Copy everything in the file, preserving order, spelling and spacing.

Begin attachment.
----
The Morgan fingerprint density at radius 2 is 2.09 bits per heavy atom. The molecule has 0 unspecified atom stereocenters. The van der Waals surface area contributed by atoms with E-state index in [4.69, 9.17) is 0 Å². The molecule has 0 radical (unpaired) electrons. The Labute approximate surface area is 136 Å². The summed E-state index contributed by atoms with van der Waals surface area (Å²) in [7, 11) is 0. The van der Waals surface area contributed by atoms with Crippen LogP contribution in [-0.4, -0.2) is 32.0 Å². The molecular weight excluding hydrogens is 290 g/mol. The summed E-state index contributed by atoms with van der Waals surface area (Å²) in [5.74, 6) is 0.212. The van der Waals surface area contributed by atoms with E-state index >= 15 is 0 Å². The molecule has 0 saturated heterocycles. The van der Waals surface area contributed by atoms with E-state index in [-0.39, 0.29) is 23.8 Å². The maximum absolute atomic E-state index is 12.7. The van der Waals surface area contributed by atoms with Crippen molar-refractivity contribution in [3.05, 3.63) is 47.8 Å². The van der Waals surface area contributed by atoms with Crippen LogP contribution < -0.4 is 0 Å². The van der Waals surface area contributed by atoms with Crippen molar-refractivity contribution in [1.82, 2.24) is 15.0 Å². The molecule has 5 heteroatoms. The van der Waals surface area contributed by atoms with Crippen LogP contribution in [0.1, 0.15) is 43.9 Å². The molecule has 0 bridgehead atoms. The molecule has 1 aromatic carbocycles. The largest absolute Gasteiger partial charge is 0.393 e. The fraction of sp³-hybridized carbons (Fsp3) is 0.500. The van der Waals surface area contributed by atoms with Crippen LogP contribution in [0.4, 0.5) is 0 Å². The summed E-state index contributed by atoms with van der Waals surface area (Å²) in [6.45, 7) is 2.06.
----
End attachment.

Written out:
The Morgan fingerprint density at radius 2 is 2.09 bits per heavy atom. The molecule has 0 unspecified atom stereocenters. The van der Waals surface area contributed by atoms with E-state index in [4.69, 9.17) is 0 Å². The molecule has 0 radical (unpaired) electrons. The Labute approximate surface area is 136 Å². The summed E-state index contributed by atoms with van der Waals surface area (Å²) in [7, 11) is 0. The van der Waals surface area contributed by atoms with Crippen LogP contribution in [-0.4, -0.2) is 32.0 Å². The molecular weight excluding hydrogens is 290 g/mol. The summed E-state index contributed by atoms with van der Waals surface area (Å²) in [5.74, 6) is 0.212. The van der Waals surface area contributed by atoms with E-state index >= 15 is 0 Å². The molecule has 0 saturated heterocycles. The van der Waals surface area contributed by atoms with E-state index in [-0.39, 0.29) is 23.8 Å². The maximum absolute atomic E-state index is 12.7. The van der Waals surface area contributed by atoms with Crippen molar-refractivity contribution in [3.05, 3.63) is 47.8 Å². The van der Waals surface area contributed by atoms with Crippen LogP contribution < -0.4 is 0 Å². The van der Waals surface area contributed by atoms with Crippen molar-refractivity contribution in [1.82, 2.24) is 15.0 Å². The molecule has 5 heteroatoms. The van der Waals surface area contributed by atoms with Crippen LogP contribution in [0.1, 0.15) is 43.9 Å². The molecule has 0 bridgehead atoms. The molecule has 1 aromatic carbocycles. The largest absolute Gasteiger partial charge is 0.393 e. The fraction of sp³-hybridized carbons (Fsp3) is 0.500. The van der Waals surface area contributed by atoms with Crippen LogP contribution in [0.4, 0.5) is 0 Å². The summed E-state index contributed by atoms with van der Waals surface area (Å²) in [6.45, 7) is 2.06.